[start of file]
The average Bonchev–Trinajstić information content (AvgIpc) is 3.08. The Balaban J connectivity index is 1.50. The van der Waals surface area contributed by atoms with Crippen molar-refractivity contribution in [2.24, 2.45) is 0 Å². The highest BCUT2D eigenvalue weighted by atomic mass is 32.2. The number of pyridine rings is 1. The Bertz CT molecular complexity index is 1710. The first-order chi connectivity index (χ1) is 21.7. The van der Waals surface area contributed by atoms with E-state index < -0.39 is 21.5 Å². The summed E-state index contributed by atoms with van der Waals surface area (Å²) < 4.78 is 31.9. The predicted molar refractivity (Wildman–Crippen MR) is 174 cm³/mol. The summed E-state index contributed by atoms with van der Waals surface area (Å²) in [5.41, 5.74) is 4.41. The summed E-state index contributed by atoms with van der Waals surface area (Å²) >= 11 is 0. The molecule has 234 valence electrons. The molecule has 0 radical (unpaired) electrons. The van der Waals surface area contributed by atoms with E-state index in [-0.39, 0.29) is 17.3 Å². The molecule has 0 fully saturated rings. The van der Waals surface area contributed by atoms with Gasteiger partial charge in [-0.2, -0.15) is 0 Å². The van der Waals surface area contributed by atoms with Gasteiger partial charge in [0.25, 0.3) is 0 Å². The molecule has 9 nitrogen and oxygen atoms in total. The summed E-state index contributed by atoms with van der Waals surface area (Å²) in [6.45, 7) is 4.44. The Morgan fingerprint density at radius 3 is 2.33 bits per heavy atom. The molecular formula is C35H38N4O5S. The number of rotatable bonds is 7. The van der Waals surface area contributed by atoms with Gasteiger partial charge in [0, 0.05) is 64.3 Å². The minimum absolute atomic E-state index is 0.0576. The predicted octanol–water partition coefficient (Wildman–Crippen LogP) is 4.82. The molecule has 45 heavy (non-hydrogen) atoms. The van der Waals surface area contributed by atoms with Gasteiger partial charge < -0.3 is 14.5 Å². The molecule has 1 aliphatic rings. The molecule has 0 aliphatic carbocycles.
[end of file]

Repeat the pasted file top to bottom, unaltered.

The average Bonchev–Trinajstić information content (AvgIpc) is 3.08. The Balaban J connectivity index is 1.50. The van der Waals surface area contributed by atoms with Crippen molar-refractivity contribution in [2.24, 2.45) is 0 Å². The highest BCUT2D eigenvalue weighted by atomic mass is 32.2. The number of pyridine rings is 1. The Bertz CT molecular complexity index is 1710. The first-order chi connectivity index (χ1) is 21.7. The van der Waals surface area contributed by atoms with E-state index < -0.39 is 21.5 Å². The summed E-state index contributed by atoms with van der Waals surface area (Å²) < 4.78 is 31.9. The predicted molar refractivity (Wildman–Crippen MR) is 174 cm³/mol. The summed E-state index contributed by atoms with van der Waals surface area (Å²) in [5.41, 5.74) is 4.41. The summed E-state index contributed by atoms with van der Waals surface area (Å²) >= 11 is 0. The molecule has 234 valence electrons. The molecule has 0 radical (unpaired) electrons. The van der Waals surface area contributed by atoms with E-state index in [-0.39, 0.29) is 17.3 Å². The molecule has 0 fully saturated rings. The van der Waals surface area contributed by atoms with Gasteiger partial charge in [-0.2, -0.15) is 0 Å². The van der Waals surface area contributed by atoms with Gasteiger partial charge in [0.25, 0.3) is 0 Å². The molecule has 9 nitrogen and oxygen atoms in total. The summed E-state index contributed by atoms with van der Waals surface area (Å²) in [6.45, 7) is 4.44. The Morgan fingerprint density at radius 3 is 2.33 bits per heavy atom. The molecular formula is C35H38N4O5S. The number of rotatable bonds is 7. The van der Waals surface area contributed by atoms with Gasteiger partial charge in [0, 0.05) is 64.3 Å². The minimum absolute atomic E-state index is 0.0576. The predicted octanol–water partition coefficient (Wildman–Crippen LogP) is 4.82. The molecule has 45 heavy (non-hydrogen) atoms. The van der Waals surface area contributed by atoms with Gasteiger partial charge < -0.3 is 14.5 Å². The molecule has 1 aliphatic rings. The molecule has 0 aliphatic carbocycles.